Archeologists say they have established that ancient Egyptians constructed the Great Pyramid at Giza by transporting 170,000 tonnes of limestone in boats.
The new evidence reveals that thousands of labourers transported the limestone along the River Nile in wooden boats built with planks and rope.
It follows the discovery of an ancient papyrus in a cave at the ancient Red Sea port of Wadi el-Jarf, the unearthing of a lost waterway beneath the Giza plateau and the finding of a ceremonial boat.
If confirmed, the discovery could help tackle deep seated mystery over how the great pyramid was actually constructed.
Years of research have not unravel how ancient Egyptians cut, transported, and assembled millions of limestone and granite blocks, each weighing an average of 2.3 metric tons.
But common believe has been that the rock was extracted 13km away in Tura and that granite used in the monumental structure was quarried 858km away in Aswan.
The 2.5-tonne blocks were ferried through a system of specially designed canals before arriving at an inland port built just yards away from the base of the Great Pyramid.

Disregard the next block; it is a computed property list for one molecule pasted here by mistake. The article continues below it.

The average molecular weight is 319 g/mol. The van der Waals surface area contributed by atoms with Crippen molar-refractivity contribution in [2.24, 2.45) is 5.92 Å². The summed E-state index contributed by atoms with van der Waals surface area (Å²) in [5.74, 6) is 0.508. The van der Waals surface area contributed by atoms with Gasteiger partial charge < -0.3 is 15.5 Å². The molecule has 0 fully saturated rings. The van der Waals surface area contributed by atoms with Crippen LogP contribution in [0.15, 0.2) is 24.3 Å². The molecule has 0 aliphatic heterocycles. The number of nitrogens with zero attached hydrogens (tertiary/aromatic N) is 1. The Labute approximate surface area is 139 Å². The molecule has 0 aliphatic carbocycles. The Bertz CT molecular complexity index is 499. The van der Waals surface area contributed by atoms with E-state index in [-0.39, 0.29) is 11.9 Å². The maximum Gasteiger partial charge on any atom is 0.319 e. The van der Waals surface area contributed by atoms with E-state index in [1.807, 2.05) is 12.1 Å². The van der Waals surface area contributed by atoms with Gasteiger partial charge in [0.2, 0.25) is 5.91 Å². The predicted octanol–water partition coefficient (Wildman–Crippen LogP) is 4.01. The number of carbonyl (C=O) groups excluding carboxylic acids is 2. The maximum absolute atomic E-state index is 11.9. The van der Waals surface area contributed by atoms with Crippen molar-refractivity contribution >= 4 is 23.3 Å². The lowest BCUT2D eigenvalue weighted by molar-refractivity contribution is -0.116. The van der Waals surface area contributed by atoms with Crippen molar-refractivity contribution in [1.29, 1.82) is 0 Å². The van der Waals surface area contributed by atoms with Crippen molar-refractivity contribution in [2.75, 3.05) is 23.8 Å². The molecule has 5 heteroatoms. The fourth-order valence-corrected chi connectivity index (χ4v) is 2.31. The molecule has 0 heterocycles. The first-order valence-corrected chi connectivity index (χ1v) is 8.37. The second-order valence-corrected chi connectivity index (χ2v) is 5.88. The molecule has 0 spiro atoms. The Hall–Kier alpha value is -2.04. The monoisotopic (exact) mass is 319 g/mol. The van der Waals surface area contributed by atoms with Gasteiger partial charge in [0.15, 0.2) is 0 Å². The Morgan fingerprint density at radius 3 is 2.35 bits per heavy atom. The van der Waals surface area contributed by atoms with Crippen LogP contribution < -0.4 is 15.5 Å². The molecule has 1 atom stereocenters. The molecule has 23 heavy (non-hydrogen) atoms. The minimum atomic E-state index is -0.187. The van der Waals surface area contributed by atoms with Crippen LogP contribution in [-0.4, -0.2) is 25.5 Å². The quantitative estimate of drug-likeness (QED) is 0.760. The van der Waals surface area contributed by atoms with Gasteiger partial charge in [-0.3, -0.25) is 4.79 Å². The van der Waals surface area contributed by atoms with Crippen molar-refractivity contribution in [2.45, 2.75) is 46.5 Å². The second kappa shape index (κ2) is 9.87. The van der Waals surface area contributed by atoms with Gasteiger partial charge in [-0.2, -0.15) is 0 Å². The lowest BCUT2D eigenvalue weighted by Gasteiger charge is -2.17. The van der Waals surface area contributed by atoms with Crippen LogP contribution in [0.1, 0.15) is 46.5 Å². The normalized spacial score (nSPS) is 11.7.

The papyrus scroll provides first-hand record of how the pyramid was built, and was written by an overseer named Merer.
The story of ancient Egyptians remain controversial and scholars have differed on a number of issues like what race they were. Some have argued that they were a black civilized society while some say they were Caucasians.
The use of the pyramid is also a bone of contention. Some scholars believe that ancient Egyptians built pyramids as tombs for the pharaohs and their queens. They argue that the pharaohs were buried in pyramids of many different shapes and sizes from before the beginning of the Old Kingdom to the end of the Middle Kingdom.
Some people however think that the pyramids acted as silos for grain storage and that they were mainly used during the biblical Joseph reign in the great famine.
Ancient Egypt was ruled by Pharaohs who were the most powerful people and religious leaders.
Many pharaohs went to war when their land was threatened or when they wanted to control foreign lands. If the pharaoh won the battle, the conquered people had to recognise the Egyptian pharaoh as their ruler and offer him the finest and most valuable goods from their land.